Don’t Even Try to Blame It on Rio

Não, não—stop blaming the sisters who speak Portuguese.

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Often the African-American men can’t speak Portuguese and the women have very limited English. However, money talks and the “tall, tan and lovely Girls of Ipanema” don’t just walk by, but have honed their skills of gathering high-paying clients for the weekend. Unlike in every other aspects of life, African-American men are coveted there. They travel in groups and with the exchange rate, can splash large enough amounts of cash to run Nelly’s “Tip Drill” on a budget. In contrast, the average white American who travels to Brazil for sex goes alone and tries to get as much as they can for as little as possible. In fact, they complain on Web sites that African-American men are “spoiling” the women.


With few exceptions, most men go once or twice. Very few stay in Brazil, and while they have the momentary delusion that the women they meet are “girlfriends,” almost none entertain the idea of bringing them home or maintaining any relationship with them beyond the vacation. In the world of sex tourism, variety is the spice of life, even for regular visitors.

These books and articles largely miss the point. People should be free to sleep with whomever they choose. Those who are married or in relationships, have their own conscience to answer to, but that is not my business. I have heard of no case where some otherwise married man leaves his happy home for a Brazilian “girlfriend” met on the beach. The real problem with sex tourism isn’t sex at all. It’s that it exposes the glaring problem of inequality and exploitation in the global economy. We rarely hear the stories of poverty and desperation from the women who must choose sex work as a route to a better life. Even the tourists never really hear their stories because of the substantial language barriers and the true tales of poverty and inequality are too depressing for revelers on vacation.

For me, the outrage is that women of African descent in cities like Rio, Cartagena and Puerto Plata are so poor and have so few options for social mobility that their bodies are all they have to generate value and a decent income. It also angers me how these women are portrayed by the Americans who write about them. Brazilian women are stereotyped as sexual superwomen always ready, sexually available and willing to do anything. The message is: Brazil and Brazilians are good for one thing, sex. An Afro-Brazilian female Ph.D student in the United States always gets a knowing stare and comment, “Oh, you are Brazilian” when she reveals the origins of her accent. The suggestion and actions are that she is sexually available, easy and entirely uninhibited, a veritable sexual carnival ride.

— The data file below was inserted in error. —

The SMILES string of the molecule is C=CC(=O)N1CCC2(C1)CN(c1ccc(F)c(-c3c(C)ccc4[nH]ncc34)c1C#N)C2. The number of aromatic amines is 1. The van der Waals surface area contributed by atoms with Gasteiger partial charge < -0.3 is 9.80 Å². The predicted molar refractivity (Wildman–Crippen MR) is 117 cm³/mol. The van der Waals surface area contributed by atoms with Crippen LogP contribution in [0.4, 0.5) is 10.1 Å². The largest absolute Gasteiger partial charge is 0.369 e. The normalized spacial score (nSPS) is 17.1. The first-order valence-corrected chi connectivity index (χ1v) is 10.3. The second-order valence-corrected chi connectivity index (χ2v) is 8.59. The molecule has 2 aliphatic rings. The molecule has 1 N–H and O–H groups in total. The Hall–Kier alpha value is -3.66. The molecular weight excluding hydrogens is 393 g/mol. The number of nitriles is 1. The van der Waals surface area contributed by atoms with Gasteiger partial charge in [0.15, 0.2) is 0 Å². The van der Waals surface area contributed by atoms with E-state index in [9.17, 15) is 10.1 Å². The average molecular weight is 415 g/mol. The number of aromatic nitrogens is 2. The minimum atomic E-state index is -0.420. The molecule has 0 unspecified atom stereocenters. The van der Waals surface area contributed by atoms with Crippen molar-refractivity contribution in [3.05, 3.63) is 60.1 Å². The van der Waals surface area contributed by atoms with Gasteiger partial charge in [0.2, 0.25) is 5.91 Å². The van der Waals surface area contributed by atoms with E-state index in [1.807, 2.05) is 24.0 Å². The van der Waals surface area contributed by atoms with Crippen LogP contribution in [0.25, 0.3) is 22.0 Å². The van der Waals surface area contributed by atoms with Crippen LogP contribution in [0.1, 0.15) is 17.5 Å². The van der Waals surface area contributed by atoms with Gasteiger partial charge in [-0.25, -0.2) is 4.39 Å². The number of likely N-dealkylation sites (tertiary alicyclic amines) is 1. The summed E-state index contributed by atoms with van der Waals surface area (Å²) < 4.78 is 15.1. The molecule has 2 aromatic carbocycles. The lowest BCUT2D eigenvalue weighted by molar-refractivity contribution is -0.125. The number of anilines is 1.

Brazil is a complex place with the largest population of African descent outside of Africa. The country is struggling to overcome poverty and enormous inequality. There is a white elite that lives a “first-world” lifestyle as chronicled in Edward Telles’ book, Race in Another America. Meanwhile, blacks and browns struggle to make ends meet. Afro-Brazilians have fought hard to maintain their history and culture, to develop black magazines, and universities have recently won the implementation of affirmative action over an ideology that denied the existence of racism.

Black Brazilians welcome African Americans, but too many of us buy into the myth and go there focused on their sexual fantasies learn nothing of these struggles. Activists resent the perceptions of Afro-Brazilians as oversexed, hedonistic people who have no concerns or struggles. Those of us who do serious work in Brazil resent the continued suggestion that our travels there are for sexual tourism. Many of us are involved in bilateral efforts like the organization “Levantamos”or “Uplift” that encourages educational and economic development in African-American and Afro-Brazilian communities. These organizations get scant attention compared to the focus on sex.

Modern relationships are complicated. In looking for explanations for why black men and women can’t get together, we cannot scapegoat sisters who speak Portuguese. We also can’t fall victim to the salacious stories that overstate the effects of sex tourism on African-American women in the United States. The real concern here is the poverty and desperation of our brothers and sisters in Brazil, Colombia and the Dominican Republic.

But it is important to note they are not all prostitutes. Many are just regular black folks like us, who just might find an African-American man or woman attractive and pursue a romance. Using prostitutes to characterize Brazilian women is worse than using rap videos as a measure of how most African-American women approach relationships. They are not taking anyone’s man or woman; we are free to pursue romance and love in an open market. That market is now more than ever international. The moral question is not about sex and cheating, rather, should we be exploiting their poverty or lending a helping hand?

Mark Q. Sawyer is an associate professor of political science and African American studies at UCLA, director of the UCLA Center for the Study of Race, Ethnicity and Politics and author of “Racial Politics in Post-Revolutionary Cuba.”